The initiation of contempt proceedings by the Supreme Court, suo motu, against lawyer-activist Prashant Bhushan for his tweets, is off-key and jarring, not least because of its timing. At a time when matters affecting citizens’ lives and livelihoods vie for its attention, when the pandemic has set off social and economic distress at an unprecedented scale, when questions persist about the effectiveness of the state’s response, when crucial constitutional cases have continued to drag on for years — like the electoral bonds case — and when the court has shown little urgency in matters in which delay could render the case infructuous — as in habeas corpus petitions stemming from detentions in Jammu and Kashmir — two tweets have riled Their Lordships. For the court, in this moment, to invoke its contempt jurisdiction with alacrity against criticism of it is disappointing, and disturbing.
Contempt of court is more and more an anachronism in a democracy — it has been circumscribed and rejected in the US and UK. In India, it remains a sweeping and vaguely worded offence which is at odds with the Supreme Court’s own record on expanding the scope and ambit of the fundamental right to freedom of speech. And yet while the courts have made some effort to narrow the remit of sedition — another outdated and controversial law which can be and is weaponised (by government) — by requiring a direct link with breach of public order or violence, they have not insisted on a similarly demonstrable link with obstruction of justice of the contemptuous act or speech. This failure to narrow it down is compounded by what the apex court has done on Wednesday. It sends a signal to courts across the country that the chilling power of contempt is here to stay. That is especially disquieting when there are apprehensions over a concentration of executive power and the spread of a political culture with a shrinking space for difference and dissent.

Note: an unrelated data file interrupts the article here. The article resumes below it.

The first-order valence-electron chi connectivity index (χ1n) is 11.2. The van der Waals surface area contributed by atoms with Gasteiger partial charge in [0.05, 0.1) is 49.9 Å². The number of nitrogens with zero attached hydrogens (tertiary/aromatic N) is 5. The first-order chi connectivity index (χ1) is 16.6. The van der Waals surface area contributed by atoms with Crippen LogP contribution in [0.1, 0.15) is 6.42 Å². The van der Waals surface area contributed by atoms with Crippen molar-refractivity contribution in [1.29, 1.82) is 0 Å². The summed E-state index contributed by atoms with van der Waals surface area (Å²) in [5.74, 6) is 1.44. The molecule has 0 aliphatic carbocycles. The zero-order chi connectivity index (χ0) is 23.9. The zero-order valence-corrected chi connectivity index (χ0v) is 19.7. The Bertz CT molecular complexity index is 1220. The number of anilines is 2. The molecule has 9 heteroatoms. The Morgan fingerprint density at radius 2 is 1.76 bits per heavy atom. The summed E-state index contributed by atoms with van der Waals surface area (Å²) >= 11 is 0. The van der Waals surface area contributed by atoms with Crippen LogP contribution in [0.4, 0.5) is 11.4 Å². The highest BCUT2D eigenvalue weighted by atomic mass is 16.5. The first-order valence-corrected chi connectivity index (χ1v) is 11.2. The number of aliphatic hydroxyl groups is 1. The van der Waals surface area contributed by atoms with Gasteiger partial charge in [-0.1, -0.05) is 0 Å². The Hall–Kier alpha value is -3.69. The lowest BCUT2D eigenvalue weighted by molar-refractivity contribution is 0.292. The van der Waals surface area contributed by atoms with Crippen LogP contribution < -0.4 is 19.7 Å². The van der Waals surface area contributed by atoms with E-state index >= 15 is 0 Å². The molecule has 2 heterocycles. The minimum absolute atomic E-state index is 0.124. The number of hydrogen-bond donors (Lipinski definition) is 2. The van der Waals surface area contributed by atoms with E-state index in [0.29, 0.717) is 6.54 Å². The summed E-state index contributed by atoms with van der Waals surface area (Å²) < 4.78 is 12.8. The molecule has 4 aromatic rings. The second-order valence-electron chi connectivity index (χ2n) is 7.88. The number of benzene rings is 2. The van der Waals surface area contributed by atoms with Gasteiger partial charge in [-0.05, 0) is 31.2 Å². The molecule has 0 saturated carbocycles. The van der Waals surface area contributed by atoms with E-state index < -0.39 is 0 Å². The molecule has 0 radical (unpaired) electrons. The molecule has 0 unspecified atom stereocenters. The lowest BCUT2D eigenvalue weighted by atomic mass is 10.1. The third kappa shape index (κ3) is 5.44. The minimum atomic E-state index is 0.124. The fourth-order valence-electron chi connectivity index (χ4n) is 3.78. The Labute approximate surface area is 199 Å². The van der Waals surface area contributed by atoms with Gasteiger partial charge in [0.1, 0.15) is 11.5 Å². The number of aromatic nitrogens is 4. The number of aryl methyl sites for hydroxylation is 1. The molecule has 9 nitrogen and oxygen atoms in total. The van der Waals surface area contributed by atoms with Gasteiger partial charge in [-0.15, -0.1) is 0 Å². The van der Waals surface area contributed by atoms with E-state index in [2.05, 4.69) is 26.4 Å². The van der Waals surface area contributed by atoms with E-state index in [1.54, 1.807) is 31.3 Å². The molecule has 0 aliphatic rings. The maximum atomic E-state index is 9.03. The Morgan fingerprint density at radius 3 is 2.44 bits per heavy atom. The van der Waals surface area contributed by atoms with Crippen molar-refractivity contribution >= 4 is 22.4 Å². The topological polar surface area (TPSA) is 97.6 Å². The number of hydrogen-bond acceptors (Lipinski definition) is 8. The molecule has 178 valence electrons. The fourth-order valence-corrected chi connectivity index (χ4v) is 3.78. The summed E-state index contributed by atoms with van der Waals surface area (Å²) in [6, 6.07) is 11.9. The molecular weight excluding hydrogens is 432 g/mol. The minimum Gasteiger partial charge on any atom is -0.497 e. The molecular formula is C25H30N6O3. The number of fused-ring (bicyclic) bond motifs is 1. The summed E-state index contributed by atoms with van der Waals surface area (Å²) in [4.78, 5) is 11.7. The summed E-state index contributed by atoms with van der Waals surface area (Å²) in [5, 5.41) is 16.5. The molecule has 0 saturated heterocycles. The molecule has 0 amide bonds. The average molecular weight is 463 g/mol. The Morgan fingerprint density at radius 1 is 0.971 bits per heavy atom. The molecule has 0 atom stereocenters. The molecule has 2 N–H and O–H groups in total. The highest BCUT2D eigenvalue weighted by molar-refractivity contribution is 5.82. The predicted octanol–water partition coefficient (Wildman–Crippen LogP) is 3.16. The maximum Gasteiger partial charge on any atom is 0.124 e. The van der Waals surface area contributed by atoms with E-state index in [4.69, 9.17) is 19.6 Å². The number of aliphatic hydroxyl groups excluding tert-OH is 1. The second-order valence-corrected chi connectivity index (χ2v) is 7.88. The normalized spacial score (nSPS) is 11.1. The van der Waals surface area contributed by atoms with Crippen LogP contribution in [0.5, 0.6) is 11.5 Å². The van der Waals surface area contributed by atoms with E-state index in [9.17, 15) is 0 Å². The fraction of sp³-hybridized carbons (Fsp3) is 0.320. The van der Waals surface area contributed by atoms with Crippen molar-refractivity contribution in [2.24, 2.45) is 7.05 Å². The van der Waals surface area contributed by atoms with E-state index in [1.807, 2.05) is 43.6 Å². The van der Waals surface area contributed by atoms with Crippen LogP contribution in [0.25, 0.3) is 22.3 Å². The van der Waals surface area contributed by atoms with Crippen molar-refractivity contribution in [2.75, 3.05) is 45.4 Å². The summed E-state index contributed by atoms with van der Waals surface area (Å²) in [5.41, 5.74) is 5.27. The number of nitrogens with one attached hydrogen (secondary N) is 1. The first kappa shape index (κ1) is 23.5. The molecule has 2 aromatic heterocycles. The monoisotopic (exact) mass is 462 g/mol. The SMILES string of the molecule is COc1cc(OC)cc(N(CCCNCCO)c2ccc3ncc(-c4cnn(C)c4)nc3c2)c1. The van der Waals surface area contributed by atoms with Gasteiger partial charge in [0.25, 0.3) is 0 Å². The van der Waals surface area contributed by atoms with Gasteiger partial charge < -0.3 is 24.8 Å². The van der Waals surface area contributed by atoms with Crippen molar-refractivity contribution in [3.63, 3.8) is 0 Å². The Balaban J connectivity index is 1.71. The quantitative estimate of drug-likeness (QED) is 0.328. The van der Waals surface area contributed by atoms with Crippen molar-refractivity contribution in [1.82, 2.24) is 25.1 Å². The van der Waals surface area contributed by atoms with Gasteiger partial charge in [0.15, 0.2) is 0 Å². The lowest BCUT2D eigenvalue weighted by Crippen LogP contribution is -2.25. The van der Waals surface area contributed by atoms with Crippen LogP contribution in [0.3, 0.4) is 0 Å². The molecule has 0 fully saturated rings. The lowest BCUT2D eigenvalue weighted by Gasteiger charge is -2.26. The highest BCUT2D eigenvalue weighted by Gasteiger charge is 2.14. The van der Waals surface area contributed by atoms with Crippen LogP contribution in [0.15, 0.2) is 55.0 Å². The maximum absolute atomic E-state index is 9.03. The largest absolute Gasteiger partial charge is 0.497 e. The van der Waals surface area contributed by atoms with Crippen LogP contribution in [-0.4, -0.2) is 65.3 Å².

In fact, particularly in times such as these, the court needs to take the high road, show broader shoulders, instead of taking to task a public interest lawyer whose work has spurred legislation and made an invaluable difference in matters ranging from public corruption to pollution and displacement. Bhushan’s comments on Twitter, the court has said in the notice issued to him on Wednesday, “have brought the administration of justice in disrepute and are capable of undermining the dignity and authority of the institution … and the office of the Chief Justice of India in particular…”. Social media is not exactly suited for nuance, for the on-the-one-hand and on-the-other argument. Five years ago, in Shreya Singhal, the apex court expanded the contours of freedom of speech and Article 19 to this noisy space. The Supreme Court’s contempt case against Bhushan shrinks that space — and itself.
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